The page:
Timeline of laboratory values, surgical interventions, notification of pertinent culture results, and antimicrobial drug therapy in a case of osteomyelitis due to Mycobacterium goodii in an adolescent, United States. White boxes represent periods of hospitalization. Gray arrows indicate dates of surgical intervention with cultures obtained and femoral hardware retained. Solid black arrow indicates surgical intervention with cultures obtained and femoral hardware removed. Shaded arrow indicates interventional radiology aspiration of subcutaneous fluid collection with cultures obtained. Shaded diamond indicates first notification of nontuberculous mycobacterium growth. Solid gray diamond indicates first notification of M. goodii by 16S and secA1 sequencing. Solid black diamond indicates first notification of susceptibility results for M. goodii. AZ, azithromycin; CRP, C-reactive protein; ESR, erythrocyte sedimentation rate; Hgb, hemoglobin; NTM, nontuberculous mycobacteria.

Figure. Timeline of laboratory values, surgical interventions, notification of pertinent culture results, and antimicrobial drug therapy in a case of osteomyelitis due to Mycobacterium goodii in an adolescent, United...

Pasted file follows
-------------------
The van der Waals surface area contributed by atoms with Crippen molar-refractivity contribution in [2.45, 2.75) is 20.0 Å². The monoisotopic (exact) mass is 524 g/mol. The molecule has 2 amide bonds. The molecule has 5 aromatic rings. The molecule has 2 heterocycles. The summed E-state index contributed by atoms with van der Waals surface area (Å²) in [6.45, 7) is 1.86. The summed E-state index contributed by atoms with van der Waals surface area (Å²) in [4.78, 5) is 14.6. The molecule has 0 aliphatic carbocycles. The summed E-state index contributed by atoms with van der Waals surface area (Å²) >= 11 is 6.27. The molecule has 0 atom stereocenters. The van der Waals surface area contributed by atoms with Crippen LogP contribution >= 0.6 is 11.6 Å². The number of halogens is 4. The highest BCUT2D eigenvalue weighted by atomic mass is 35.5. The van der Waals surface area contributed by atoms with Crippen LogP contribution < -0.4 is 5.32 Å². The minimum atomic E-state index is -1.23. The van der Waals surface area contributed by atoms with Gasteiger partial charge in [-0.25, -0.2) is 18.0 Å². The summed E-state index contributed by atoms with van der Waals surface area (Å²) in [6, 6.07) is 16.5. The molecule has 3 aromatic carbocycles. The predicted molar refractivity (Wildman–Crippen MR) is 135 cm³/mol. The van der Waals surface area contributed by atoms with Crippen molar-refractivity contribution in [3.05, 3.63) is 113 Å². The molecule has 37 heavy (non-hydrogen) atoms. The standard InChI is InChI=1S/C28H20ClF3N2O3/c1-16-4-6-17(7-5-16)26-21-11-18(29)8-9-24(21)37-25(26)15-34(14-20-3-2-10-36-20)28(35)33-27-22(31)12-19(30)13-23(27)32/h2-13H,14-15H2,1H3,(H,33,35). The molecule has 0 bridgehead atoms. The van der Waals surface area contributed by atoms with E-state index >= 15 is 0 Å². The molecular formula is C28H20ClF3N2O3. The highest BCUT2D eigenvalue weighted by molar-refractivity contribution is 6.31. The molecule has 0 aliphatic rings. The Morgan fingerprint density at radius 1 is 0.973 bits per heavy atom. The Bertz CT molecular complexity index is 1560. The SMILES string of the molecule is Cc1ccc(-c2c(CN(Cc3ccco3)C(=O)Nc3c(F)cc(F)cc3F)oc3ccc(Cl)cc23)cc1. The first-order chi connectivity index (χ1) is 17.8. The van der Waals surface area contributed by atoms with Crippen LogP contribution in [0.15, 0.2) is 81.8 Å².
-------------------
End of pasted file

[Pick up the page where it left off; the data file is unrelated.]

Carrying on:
We report a 15-year-old male patient with severe bilateral knee flexion contractures who underwent bilateral femoral extension osteotomies with hardware implantation. Two months later, he had intermittent low-grade fevers, right thigh pain, and surgical wound dehiscence with drainage. Initial laboratory results showed elevated leukocyte count, erythrocyte sedimentation rate, and C-reactive protein (Figure). An incision and discharge was performed but the femoral hardware was retained; 4 days later, a second incision and drainage was performed with primary closure.

Acid-fast bacillus (AFB) cultures were obtained; after 22 days, NTM growth was identified. Empiric therapy was initiated with intravenous (IV) amikacin (15 mg/kg 1×/d), IV cefoxitin (3,000 mg every 8 h), oral azithromycin (250 mg 1×/d), and oral ciprofloxacin (500 mg every 12 h). Two weeks later, the patient underwent a third incision and drainage and hardware was removed because of recrudescent fever and surgical site discharge. AFB tissue cultures from bone again grew NTM. Sequencing of the secA1 and 16S genes from all NTM isolates identified M. goodii (Appendix Figure). The patient’s therapy was modified to oral trimethoprim/sulfamethoxazole (TMP/SMX; 320 mg 2×/d, 6 mg/kg/dose based on TMP component), with continued IV amikacin and oral ciprofloxacin. Antimicrobial susceptibility testing results confirmed susceptibility to TMP/SMX, ciprofloxacin, amikacin, and doxycycline but noted resistance to clarithromycin and cefoxitin. Amikacin was discontinued after a total of 36 days of therapy.